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October 1, 2016 / 28 Elul, 5776

Posts Tagged ‘u.s. navy’

Iranian Government Humiliates U.S. After Freeing Sailors

Thursday, January 14th, 2016

Iran kept its promise and released the U.S. Navy sailors with their two small boats back into the Persian Gulf late Wednesday, but not before snapping a wealth of images and probably scrutinizing the vessels right down to the last bolt.

Tehran made certain to get as much mileage as possible from the unexpected windfall of the boats that drifted Tuesday a scant mile (two kilometers, 1.2 miles) into its territorial waters.

Seizing both, Tehran’s Foreign Minister Mohammed Javad Zarif assured U.S. Secretary of State John Kerry that the crews of a lone female and nine male sailors would be released “promptly.”

But they were held for 24 hours on Farsi Island in the Persian Gulf – home to a base of the Iranian Revolutionary Guards Corps — for as long as could reasonably be managed without an international public relations disaster. Although Iran does not usually concern itself with public relations, this time it was important.

After all, Iran is on track for “implementation day” shortly — the day when the economic sanctions against the Islamic Republic are to be lifted. On that day billions of dollars are to start flowing again into its coffers, and oil can once again begin flowing in the other direction, towards its still-loyal European customers.

Meanwhile, the IRGC technicians had plenty of time to examine previously inaccessible American technology and equipment, photograph it from every angle and probably sample it as well. Perhaps some tinkering? Anything taken? These are questions that will only be answered once the sailors are safely back to base and debriefed, and engineers can go over the equipment.

The sailors were also filmed in humiliating circumstances, on their knees with hands behind their heads — good footage for reminding folks on the home front and abroad who’s the boss on the high seas, and at home, when it counts.

That footage and those snaps are now being released to the Iranian and global public. The images will also jog the memories of anyone old enough to remember the days of the 1979 Islamic Revolution, those who watched the coverage of the American Embassy hostages in Tehran.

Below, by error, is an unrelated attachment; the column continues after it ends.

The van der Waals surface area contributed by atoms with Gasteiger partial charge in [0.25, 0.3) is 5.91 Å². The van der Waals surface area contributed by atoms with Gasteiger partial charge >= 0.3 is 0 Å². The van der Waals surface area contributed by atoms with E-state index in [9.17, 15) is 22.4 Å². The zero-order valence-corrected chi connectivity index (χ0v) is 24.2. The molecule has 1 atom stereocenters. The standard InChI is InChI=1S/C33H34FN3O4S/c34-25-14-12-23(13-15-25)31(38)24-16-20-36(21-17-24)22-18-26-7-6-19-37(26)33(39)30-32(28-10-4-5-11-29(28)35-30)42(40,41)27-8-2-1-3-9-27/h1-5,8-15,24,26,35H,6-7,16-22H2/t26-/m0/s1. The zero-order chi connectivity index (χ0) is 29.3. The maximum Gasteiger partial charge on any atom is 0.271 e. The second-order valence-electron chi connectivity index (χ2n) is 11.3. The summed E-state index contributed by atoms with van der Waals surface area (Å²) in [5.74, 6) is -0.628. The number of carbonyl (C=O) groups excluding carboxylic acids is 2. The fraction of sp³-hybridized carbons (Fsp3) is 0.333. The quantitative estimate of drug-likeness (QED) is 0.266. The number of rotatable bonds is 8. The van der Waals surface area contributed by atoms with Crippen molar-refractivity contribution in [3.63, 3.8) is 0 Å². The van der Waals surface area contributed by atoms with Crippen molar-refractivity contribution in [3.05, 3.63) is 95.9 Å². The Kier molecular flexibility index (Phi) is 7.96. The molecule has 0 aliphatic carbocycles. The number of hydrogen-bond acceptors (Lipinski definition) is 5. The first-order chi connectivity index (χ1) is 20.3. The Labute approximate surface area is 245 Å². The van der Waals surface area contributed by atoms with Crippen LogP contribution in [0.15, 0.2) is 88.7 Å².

The message is crystal clear:  If you choose to sail into Persian Gulf waters, beware. We await you, and at any opportunity we will pounce. This is an area under our complete control. Enter at your own risk.

The lack of response by Washington when a Middle East nation violates UN Security Council resolutions – like the test of a ballistic missile by Iran last October – is an invitation to an escalation at some point down the line.

More to the point, the message to Tehran when its Navy fires a rocket almost directly at an American military vessel — as it did last month — and life continues with “business as usual” is one that is dangerous and very unwise.

In the Middle East, a non-response is perceived as weakness, vulnerability and availability for more of the same. For those who look to the U.S. as an ally, this is a very bad message indeed.

Hana Levi Julian

US Navy Vessels Seized in Persian Gulf, Held by Iran

Wednesday, January 13th, 2016

Ten crew members of two U.S. Navy vessels were picked up by the Iranian Coast Guard on Tuesday while in the Persian Gulf.

Iranian state-run FARS News reported the two vessels were two kilometers (1.2 miles) inside Iranian territorial waters. Nine men and one woman are being held, according to EA Worldview.